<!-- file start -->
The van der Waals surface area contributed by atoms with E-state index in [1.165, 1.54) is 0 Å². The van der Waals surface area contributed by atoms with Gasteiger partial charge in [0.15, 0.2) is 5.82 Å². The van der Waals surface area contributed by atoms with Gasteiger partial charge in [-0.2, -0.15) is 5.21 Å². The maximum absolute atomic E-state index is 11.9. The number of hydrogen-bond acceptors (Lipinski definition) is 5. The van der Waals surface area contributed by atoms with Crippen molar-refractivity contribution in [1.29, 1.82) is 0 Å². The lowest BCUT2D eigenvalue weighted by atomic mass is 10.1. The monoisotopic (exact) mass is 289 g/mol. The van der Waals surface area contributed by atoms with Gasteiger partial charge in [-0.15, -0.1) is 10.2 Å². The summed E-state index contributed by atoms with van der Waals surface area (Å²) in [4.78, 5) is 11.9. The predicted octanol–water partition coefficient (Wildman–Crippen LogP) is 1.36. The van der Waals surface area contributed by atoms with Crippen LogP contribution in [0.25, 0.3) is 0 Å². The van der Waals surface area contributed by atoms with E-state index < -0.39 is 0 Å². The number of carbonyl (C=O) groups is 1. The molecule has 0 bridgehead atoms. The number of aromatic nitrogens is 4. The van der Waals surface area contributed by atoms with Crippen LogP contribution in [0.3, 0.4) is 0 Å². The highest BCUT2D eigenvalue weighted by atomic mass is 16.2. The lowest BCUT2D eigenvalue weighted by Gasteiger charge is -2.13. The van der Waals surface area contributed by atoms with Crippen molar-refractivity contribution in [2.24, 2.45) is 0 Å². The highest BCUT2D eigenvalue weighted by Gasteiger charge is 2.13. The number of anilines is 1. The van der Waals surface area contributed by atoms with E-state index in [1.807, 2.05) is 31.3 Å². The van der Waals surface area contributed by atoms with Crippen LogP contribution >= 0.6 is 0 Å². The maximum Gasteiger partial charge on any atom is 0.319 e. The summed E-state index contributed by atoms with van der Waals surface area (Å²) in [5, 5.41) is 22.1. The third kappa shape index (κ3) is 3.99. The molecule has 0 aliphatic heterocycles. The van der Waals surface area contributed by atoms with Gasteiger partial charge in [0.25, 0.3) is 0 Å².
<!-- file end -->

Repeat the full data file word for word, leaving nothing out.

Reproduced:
The van der Waals surface area contributed by atoms with E-state index in [1.165, 1.54) is 0 Å². The van der Waals surface area contributed by atoms with Gasteiger partial charge in [0.15, 0.2) is 5.82 Å². The van der Waals surface area contributed by atoms with Gasteiger partial charge in [-0.2, -0.15) is 5.21 Å². The maximum absolute atomic E-state index is 11.9. The number of hydrogen-bond acceptors (Lipinski definition) is 5. The van der Waals surface area contributed by atoms with Crippen molar-refractivity contribution in [1.29, 1.82) is 0 Å². The lowest BCUT2D eigenvalue weighted by atomic mass is 10.1. The monoisotopic (exact) mass is 289 g/mol. The van der Waals surface area contributed by atoms with Gasteiger partial charge in [-0.15, -0.1) is 10.2 Å². The summed E-state index contributed by atoms with van der Waals surface area (Å²) in [4.78, 5) is 11.9. The predicted octanol–water partition coefficient (Wildman–Crippen LogP) is 1.36. The van der Waals surface area contributed by atoms with Crippen LogP contribution in [0.25, 0.3) is 0 Å². The van der Waals surface area contributed by atoms with E-state index < -0.39 is 0 Å². The number of carbonyl (C=O) groups is 1. The molecule has 0 bridgehead atoms. The number of aromatic nitrogens is 4. The van der Waals surface area contributed by atoms with Crippen LogP contribution in [0.3, 0.4) is 0 Å². The highest BCUT2D eigenvalue weighted by atomic mass is 16.2. The lowest BCUT2D eigenvalue weighted by Gasteiger charge is -2.13. The van der Waals surface area contributed by atoms with Crippen molar-refractivity contribution in [2.24, 2.45) is 0 Å². The highest BCUT2D eigenvalue weighted by Gasteiger charge is 2.13. The number of anilines is 1. The van der Waals surface area contributed by atoms with E-state index in [1.807, 2.05) is 31.3 Å². The van der Waals surface area contributed by atoms with Crippen LogP contribution >= 0.6 is 0 Å². The maximum Gasteiger partial charge on any atom is 0.319 e. The summed E-state index contributed by atoms with van der Waals surface area (Å²) in [5, 5.41) is 22.1. The third kappa shape index (κ3) is 3.99. The molecule has 0 aliphatic heterocycles. The van der Waals surface area contributed by atoms with Gasteiger partial charge in [0.25, 0.3) is 0 Å².